As part of Saudi Arabia's bold new plan to modernize the kingdom, known as Vision 2030, the Saudi Electricity Company (SEC) is taking steps to identify sites for renewable energy projects within the country.
An Aug. 14 press release shows the SEC has started looking at developing plans to implement new energy projects in such areas as Al-Jouf and Rafha. There's also the Harimale Project that is slated to produce over 2700 kW of wind power for Saudi energy systems.
Experts point out that the 9.5 gigawatt projections of the Vision 2030 goal represent objectives scaled back to about a quarter of previous ambitions, but the country is still moving forward with this revised goal.
In a press statement, SEC CEO Ziad Al-Shiha cited the Farasan project, a multibillion-dollar initiative with a 500 kW capacity, as a foray into renewables development.
Some cast the kingdom's new focus on renewable energy projects as part of a plan to diversify the economy and reduce the reliance on oil, while others see it as a move to improve the environment and combat global warming.
abundant oil and gas reserves, the Gulf has emerged as one of the largest
energy guzzling regions globally,”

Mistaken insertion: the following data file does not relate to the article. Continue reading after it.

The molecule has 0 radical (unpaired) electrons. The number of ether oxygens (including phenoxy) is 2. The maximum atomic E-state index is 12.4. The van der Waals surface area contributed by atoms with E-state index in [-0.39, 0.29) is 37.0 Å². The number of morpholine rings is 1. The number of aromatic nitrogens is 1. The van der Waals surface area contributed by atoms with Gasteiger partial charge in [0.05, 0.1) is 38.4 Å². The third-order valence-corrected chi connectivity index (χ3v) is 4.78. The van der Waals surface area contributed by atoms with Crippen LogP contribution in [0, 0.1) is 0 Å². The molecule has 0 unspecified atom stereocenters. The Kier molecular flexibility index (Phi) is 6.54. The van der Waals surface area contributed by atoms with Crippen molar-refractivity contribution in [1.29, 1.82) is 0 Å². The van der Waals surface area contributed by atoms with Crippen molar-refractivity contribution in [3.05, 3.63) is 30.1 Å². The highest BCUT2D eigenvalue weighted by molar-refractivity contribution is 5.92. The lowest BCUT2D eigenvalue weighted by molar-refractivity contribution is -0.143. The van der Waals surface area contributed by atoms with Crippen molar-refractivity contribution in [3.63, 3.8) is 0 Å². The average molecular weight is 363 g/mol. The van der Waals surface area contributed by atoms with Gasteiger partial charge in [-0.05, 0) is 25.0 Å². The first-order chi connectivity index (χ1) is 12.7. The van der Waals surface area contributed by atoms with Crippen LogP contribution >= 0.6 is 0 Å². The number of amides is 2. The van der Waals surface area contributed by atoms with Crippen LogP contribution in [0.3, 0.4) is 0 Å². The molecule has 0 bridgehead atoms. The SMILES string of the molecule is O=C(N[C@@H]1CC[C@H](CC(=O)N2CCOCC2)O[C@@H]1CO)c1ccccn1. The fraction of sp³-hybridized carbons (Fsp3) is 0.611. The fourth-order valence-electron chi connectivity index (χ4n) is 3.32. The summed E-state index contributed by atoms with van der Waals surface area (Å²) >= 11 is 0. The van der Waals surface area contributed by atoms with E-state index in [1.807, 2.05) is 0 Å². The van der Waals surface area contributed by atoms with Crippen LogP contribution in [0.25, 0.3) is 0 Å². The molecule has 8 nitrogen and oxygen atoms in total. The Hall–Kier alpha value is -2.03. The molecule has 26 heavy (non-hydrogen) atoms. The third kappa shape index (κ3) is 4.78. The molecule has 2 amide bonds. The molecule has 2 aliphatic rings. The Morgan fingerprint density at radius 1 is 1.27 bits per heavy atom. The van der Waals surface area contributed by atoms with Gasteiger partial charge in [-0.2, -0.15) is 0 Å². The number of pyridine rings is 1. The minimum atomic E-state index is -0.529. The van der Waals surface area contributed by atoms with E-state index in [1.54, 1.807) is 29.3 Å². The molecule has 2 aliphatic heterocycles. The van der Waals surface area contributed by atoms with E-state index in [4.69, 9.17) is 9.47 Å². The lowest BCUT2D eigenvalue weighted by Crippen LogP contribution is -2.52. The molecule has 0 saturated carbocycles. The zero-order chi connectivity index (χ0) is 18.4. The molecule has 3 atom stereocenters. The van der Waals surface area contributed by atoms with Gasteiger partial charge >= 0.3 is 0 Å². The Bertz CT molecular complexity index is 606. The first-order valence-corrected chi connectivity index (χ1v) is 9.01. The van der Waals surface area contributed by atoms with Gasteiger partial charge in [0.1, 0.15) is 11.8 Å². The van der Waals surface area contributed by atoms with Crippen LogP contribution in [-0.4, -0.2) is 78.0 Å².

Prasad Kulkarni, senior manager of business research and advisory services at research firm Aranca, recently told the Gulf News Journal.
“Development of desalination infrastructure and the changing industrial landscape,
coupled with rapid economic growth, has propelled GCC countries to the top of
emissions charts. … However, a combination of lower oil prices, stringent
climate change commitments and a government push towards diversification has
forced most Gulf countries to diversify their energy sources.”
Kulkarni noted that Saudi Arabia, as well as Kuwait and Oman, have set targets of getting 10 percent of all energy from renewables by 2020.
“Solar, in particular, is becoming the key to renewable energy development in the MENA region, as it is the most abundant renewable source available.” Kulkarni said. “The cost of solar photovoltaic modules is also falling significantly. As a result, nearly 85 to 90 percent of the money invested in renewable energy development is being spent on solar energy. Governments in MENA have not only increased their investments and solar energy targets, but are also pursuing public-private partnerships for increasing infrastructure investments.”
Kulkarni said private international developers are also interested in investing significant amounts in solar projects in the region.
Wind power, Kulkarni said, is also an important part of current renewable energy exploration.
“Wind power, although at a nascent stage currently, also has significant potential to develop in the region.” Kulkarni said. “It will be interesting to watch developments in Jordan, Morocco and even Egypt on this front. Close to 34 wind power projects worth around $5 billion are currently underway in these countries, and a lot is riding on the success of these projects as they are likely to define the roadmap for wind power in the region.”